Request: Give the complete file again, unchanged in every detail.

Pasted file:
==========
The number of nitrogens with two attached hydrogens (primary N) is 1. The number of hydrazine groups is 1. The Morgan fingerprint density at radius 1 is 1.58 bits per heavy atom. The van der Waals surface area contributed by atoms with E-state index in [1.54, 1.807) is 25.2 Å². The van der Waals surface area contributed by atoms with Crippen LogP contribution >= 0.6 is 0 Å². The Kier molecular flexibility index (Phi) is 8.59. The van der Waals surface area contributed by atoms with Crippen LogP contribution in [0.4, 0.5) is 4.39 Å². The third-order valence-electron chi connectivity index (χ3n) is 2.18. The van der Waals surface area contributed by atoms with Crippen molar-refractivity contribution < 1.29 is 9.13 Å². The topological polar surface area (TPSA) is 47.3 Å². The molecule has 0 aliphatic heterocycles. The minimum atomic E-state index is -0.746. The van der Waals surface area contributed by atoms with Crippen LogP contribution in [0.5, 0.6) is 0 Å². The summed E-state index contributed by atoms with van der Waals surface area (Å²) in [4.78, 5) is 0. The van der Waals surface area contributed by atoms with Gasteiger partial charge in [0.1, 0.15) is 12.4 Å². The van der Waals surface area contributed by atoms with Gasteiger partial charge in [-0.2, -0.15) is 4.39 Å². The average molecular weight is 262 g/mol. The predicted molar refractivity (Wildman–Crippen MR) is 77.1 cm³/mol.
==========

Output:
The number of nitrogens with two attached hydrogens (primary N) is 1. The number of hydrazine groups is 1. The Morgan fingerprint density at radius 1 is 1.58 bits per heavy atom. The van der Waals surface area contributed by atoms with E-state index in [1.54, 1.807) is 25.2 Å². The van der Waals surface area contributed by atoms with Crippen LogP contribution >= 0.6 is 0 Å². The Kier molecular flexibility index (Phi) is 8.59. The van der Waals surface area contributed by atoms with Crippen LogP contribution in [0.4, 0.5) is 4.39 Å². The third-order valence-electron chi connectivity index (χ3n) is 2.18. The van der Waals surface area contributed by atoms with Crippen molar-refractivity contribution < 1.29 is 9.13 Å². The topological polar surface area (TPSA) is 47.3 Å². The molecule has 0 aliphatic heterocycles. The minimum atomic E-state index is -0.746. The van der Waals surface area contributed by atoms with Crippen LogP contribution in [0.5, 0.6) is 0 Å². The summed E-state index contributed by atoms with van der Waals surface area (Å²) in [4.78, 5) is 0. The van der Waals surface area contributed by atoms with Gasteiger partial charge in [0.1, 0.15) is 12.4 Å². The van der Waals surface area contributed by atoms with Gasteiger partial charge in [-0.2, -0.15) is 4.39 Å². The average molecular weight is 262 g/mol. The predicted molar refractivity (Wildman–Crippen MR) is 77.1 cm³/mol.